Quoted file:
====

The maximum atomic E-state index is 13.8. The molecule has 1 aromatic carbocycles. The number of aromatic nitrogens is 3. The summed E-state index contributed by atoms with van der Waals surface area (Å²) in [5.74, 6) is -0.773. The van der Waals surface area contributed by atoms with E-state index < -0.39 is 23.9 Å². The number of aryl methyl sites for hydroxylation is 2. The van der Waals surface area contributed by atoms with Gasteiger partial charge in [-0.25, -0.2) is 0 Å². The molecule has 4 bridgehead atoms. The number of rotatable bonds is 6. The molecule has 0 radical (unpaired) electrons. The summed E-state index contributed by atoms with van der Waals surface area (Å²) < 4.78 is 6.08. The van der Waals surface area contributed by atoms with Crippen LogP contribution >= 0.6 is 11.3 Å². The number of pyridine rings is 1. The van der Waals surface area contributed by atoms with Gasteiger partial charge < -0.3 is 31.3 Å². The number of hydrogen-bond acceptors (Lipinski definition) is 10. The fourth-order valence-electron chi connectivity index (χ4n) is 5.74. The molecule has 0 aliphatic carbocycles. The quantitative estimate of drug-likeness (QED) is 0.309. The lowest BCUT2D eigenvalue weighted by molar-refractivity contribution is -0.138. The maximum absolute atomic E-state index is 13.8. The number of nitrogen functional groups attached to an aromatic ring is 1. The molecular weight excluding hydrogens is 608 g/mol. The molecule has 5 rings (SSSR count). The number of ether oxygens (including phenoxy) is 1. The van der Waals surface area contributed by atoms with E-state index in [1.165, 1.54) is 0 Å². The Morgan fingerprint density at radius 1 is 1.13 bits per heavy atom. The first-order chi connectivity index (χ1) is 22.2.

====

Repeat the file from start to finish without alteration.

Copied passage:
The maximum atomic E-state index is 13.8. The molecule has 1 aromatic carbocycles. The number of aromatic nitrogens is 3. The summed E-state index contributed by atoms with van der Waals surface area (Å²) in [5.74, 6) is -0.773. The van der Waals surface area contributed by atoms with E-state index < -0.39 is 23.9 Å². The number of aryl methyl sites for hydroxylation is 2. The van der Waals surface area contributed by atoms with Gasteiger partial charge in [-0.25, -0.2) is 0 Å². The molecule has 4 bridgehead atoms. The number of rotatable bonds is 6. The molecule has 0 radical (unpaired) electrons. The summed E-state index contributed by atoms with van der Waals surface area (Å²) < 4.78 is 6.08. The van der Waals surface area contributed by atoms with Crippen LogP contribution >= 0.6 is 11.3 Å². The number of pyridine rings is 1. The van der Waals surface area contributed by atoms with Gasteiger partial charge < -0.3 is 31.3 Å². The number of hydrogen-bond acceptors (Lipinski definition) is 10. The fourth-order valence-electron chi connectivity index (χ4n) is 5.74. The molecule has 0 aliphatic carbocycles. The quantitative estimate of drug-likeness (QED) is 0.309. The lowest BCUT2D eigenvalue weighted by molar-refractivity contribution is -0.138. The maximum absolute atomic E-state index is 13.8. The number of nitrogen functional groups attached to an aromatic ring is 1. The molecular weight excluding hydrogens is 608 g/mol. The molecule has 5 rings (SSSR count). The number of ether oxygens (including phenoxy) is 1. The van der Waals surface area contributed by atoms with E-state index in [1.165, 1.54) is 0 Å². The Morgan fingerprint density at radius 1 is 1.13 bits per heavy atom. The first-order chi connectivity index (χ1) is 22.2.